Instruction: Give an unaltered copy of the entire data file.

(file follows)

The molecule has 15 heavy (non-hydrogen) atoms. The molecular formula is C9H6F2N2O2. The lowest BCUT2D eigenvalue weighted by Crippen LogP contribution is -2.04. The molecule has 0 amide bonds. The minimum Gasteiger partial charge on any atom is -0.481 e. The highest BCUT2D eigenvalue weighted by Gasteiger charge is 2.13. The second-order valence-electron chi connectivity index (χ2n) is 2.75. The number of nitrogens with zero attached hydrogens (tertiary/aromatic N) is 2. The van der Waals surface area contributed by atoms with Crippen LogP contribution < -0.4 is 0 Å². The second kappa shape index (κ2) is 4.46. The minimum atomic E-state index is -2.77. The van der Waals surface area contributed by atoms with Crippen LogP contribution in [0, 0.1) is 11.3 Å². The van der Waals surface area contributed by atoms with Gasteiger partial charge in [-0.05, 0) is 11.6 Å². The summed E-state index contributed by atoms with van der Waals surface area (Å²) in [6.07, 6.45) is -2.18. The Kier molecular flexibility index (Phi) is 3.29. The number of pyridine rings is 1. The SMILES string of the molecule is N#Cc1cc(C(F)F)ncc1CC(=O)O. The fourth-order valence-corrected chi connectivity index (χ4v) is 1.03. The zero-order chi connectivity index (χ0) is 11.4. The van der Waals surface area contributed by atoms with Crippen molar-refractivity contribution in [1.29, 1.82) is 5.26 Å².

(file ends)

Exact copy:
The molecule has 15 heavy (non-hydrogen) atoms. The molecular formula is C9H6F2N2O2. The lowest BCUT2D eigenvalue weighted by Crippen LogP contribution is -2.04. The molecule has 0 amide bonds. The minimum Gasteiger partial charge on any atom is -0.481 e. The highest BCUT2D eigenvalue weighted by Gasteiger charge is 2.13. The second-order valence-electron chi connectivity index (χ2n) is 2.75. The number of nitrogens with zero attached hydrogens (tertiary/aromatic N) is 2. The van der Waals surface area contributed by atoms with Crippen LogP contribution < -0.4 is 0 Å². The second kappa shape index (κ2) is 4.46. The minimum atomic E-state index is -2.77. The van der Waals surface area contributed by atoms with Crippen LogP contribution in [0, 0.1) is 11.3 Å². The van der Waals surface area contributed by atoms with Gasteiger partial charge in [-0.05, 0) is 11.6 Å². The summed E-state index contributed by atoms with van der Waals surface area (Å²) in [6.07, 6.45) is -2.18. The Kier molecular flexibility index (Phi) is 3.29. The number of pyridine rings is 1. The SMILES string of the molecule is N#Cc1cc(C(F)F)ncc1CC(=O)O. The fourth-order valence-corrected chi connectivity index (χ4v) is 1.03. The zero-order chi connectivity index (χ0) is 11.4. The van der Waals surface area contributed by atoms with Crippen molar-refractivity contribution in [1.29, 1.82) is 5.26 Å².